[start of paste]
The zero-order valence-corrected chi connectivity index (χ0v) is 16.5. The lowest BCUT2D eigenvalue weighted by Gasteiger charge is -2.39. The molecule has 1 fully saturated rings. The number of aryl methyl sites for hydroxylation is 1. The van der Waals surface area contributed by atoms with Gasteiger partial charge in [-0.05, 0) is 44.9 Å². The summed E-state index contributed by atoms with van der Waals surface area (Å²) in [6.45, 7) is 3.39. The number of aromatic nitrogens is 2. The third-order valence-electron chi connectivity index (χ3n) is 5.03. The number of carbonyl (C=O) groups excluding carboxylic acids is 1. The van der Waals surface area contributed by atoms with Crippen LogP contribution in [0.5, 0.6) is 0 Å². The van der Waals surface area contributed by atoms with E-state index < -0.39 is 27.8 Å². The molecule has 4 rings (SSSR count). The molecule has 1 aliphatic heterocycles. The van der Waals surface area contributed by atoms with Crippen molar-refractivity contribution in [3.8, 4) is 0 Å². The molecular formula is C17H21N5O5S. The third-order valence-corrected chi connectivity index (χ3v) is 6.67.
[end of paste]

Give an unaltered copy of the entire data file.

The zero-order valence-corrected chi connectivity index (χ0v) is 16.5. The lowest BCUT2D eigenvalue weighted by Gasteiger charge is -2.39. The molecule has 1 fully saturated rings. The number of aryl methyl sites for hydroxylation is 1. The van der Waals surface area contributed by atoms with Gasteiger partial charge in [-0.05, 0) is 44.9 Å². The summed E-state index contributed by atoms with van der Waals surface area (Å²) in [6.45, 7) is 3.39. The number of aromatic nitrogens is 2. The third-order valence-electron chi connectivity index (χ3n) is 5.03. The number of carbonyl (C=O) groups excluding carboxylic acids is 1. The van der Waals surface area contributed by atoms with Crippen LogP contribution in [0.5, 0.6) is 0 Å². The van der Waals surface area contributed by atoms with E-state index < -0.39 is 27.8 Å². The molecule has 4 rings (SSSR count). The molecule has 1 aliphatic heterocycles. The van der Waals surface area contributed by atoms with Crippen molar-refractivity contribution in [3.8, 4) is 0 Å². The molecular formula is C17H21N5O5S. The third-order valence-corrected chi connectivity index (χ3v) is 6.67.